Measurement of energy rebound effect in households: Evidence from residential electricity consumption in Beijing, China
Zhao-Hua Wang (),
Bai Han and
Renewable and Sustainable Energy Reviews, 2016, vol. 58, issue C, 852-861
Energy efficiency improvement policies have special significance for carbon emissions reduction and the mitigation of the effects of climate change. However the energy rebound effect caused by technological progress will indirectly increase energy consumption. The magnitude of the rebound effect largely determines the effectiveness of energy efficiency in mitigating energy consumption. This study reviews the main theory behind estimated methods of energy rebound effect measurement, focuses on constructing a double logarithm energy demand model and an error correction model of the asymmetric demand responses of electricity price changes to empirically analyse the direct rebound effect on residential electricity use in Beijing. It integrates consumer׳s demand theory with the embodied electricity of household spending from a seven-sector environmental energy-input–output (E-I-O) analysis to estimate the indirect rebound effect. The three income-elasticity, weight change, and proportional re-spending scenario simulation results show that: residential electricity use in Beijing exhibits a partial rebound effect, and the long-term direct and indirect rebound effects are 46% to 56%, and the short-term direct rebound effect is 24% to 37%. Finally, the direct and indirect energy rebound effect for various income groups needs further research. An appropriate policy mix should be adopted to mitigate effectively the rebound effect in China’s current lower energy price and lower energy efficiency market.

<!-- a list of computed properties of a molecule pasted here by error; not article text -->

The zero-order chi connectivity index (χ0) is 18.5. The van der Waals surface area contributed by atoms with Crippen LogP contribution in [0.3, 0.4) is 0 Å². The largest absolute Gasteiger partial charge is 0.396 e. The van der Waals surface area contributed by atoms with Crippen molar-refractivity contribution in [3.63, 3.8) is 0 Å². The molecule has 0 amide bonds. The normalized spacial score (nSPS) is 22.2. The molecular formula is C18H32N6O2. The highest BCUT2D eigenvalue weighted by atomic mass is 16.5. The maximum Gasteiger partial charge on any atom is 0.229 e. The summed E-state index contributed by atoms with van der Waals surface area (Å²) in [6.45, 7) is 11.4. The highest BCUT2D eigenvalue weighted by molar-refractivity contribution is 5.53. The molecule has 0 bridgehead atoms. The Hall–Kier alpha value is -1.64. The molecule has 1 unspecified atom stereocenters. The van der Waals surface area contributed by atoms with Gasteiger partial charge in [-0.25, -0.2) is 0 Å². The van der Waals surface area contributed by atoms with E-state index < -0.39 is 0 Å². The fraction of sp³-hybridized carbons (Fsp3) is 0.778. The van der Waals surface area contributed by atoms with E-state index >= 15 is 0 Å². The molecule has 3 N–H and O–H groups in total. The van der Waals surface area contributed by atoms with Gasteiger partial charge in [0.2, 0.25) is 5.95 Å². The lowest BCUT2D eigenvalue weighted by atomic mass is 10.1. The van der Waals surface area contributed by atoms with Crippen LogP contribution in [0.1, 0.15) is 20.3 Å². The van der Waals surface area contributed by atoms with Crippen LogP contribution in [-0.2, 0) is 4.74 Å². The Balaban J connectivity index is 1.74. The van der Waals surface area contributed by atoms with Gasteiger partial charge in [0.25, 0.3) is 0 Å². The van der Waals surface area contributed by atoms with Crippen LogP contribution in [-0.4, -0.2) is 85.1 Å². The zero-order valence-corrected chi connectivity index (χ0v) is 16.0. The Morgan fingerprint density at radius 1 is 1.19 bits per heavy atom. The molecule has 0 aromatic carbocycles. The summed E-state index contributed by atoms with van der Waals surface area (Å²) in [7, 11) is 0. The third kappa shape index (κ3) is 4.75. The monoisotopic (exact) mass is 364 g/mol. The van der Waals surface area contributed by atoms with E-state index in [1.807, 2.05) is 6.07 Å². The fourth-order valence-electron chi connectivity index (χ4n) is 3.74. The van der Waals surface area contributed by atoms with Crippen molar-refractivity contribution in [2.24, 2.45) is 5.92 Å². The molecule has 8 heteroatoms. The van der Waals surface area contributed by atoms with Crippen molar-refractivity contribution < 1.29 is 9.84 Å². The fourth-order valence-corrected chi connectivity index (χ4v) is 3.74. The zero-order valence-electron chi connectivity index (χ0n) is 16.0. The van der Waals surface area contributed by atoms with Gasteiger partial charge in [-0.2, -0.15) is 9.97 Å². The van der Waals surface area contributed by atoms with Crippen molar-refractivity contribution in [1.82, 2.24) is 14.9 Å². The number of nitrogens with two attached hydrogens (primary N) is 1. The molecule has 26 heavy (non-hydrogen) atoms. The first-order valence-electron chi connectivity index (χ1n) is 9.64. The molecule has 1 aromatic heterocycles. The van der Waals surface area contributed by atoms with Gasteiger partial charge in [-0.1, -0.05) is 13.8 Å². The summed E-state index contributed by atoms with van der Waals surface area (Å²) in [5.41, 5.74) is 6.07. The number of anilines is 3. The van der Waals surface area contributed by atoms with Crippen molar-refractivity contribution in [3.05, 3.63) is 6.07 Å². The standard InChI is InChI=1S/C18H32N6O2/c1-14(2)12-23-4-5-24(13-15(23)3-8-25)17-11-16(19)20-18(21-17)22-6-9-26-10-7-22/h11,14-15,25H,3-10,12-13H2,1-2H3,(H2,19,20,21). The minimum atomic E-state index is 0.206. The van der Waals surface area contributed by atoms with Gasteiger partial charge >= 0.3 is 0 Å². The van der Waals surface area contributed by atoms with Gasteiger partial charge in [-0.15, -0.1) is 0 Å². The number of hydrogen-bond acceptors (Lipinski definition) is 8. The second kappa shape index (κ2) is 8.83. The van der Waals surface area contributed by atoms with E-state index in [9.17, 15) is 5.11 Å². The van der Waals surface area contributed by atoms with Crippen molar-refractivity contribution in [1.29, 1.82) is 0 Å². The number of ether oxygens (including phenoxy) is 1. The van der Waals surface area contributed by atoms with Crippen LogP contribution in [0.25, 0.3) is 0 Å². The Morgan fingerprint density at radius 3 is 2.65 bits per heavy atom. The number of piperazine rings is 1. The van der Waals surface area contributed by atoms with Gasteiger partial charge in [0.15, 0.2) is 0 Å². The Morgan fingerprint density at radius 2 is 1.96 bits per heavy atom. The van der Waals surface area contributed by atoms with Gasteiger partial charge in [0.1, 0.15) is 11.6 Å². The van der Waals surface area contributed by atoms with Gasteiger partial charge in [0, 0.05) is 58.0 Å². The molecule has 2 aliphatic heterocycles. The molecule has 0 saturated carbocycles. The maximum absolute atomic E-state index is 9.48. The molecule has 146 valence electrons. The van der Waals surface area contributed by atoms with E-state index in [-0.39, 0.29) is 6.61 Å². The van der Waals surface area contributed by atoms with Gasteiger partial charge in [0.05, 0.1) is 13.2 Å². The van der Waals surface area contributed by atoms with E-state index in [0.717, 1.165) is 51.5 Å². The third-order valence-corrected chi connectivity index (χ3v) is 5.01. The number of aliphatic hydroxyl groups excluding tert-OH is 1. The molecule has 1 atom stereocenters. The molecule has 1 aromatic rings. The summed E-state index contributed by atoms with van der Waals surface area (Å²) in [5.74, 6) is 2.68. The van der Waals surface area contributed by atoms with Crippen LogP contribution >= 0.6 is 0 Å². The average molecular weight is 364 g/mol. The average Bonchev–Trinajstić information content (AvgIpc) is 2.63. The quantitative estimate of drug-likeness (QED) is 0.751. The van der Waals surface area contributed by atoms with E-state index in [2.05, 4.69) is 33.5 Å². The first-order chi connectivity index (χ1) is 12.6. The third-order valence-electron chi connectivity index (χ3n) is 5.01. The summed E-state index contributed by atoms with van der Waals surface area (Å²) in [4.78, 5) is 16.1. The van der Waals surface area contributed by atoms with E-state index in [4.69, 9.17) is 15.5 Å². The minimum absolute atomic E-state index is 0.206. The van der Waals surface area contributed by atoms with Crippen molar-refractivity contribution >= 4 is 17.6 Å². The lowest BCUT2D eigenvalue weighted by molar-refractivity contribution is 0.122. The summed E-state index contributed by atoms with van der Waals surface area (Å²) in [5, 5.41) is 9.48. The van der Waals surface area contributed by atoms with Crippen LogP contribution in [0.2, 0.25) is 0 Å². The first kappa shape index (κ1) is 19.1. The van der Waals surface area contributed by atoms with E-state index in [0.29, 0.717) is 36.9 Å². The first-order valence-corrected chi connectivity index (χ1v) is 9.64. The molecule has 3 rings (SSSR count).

Keywords: Energy efficiency; Rebound effect; Energy input–output (search for similar items in EconPapers)
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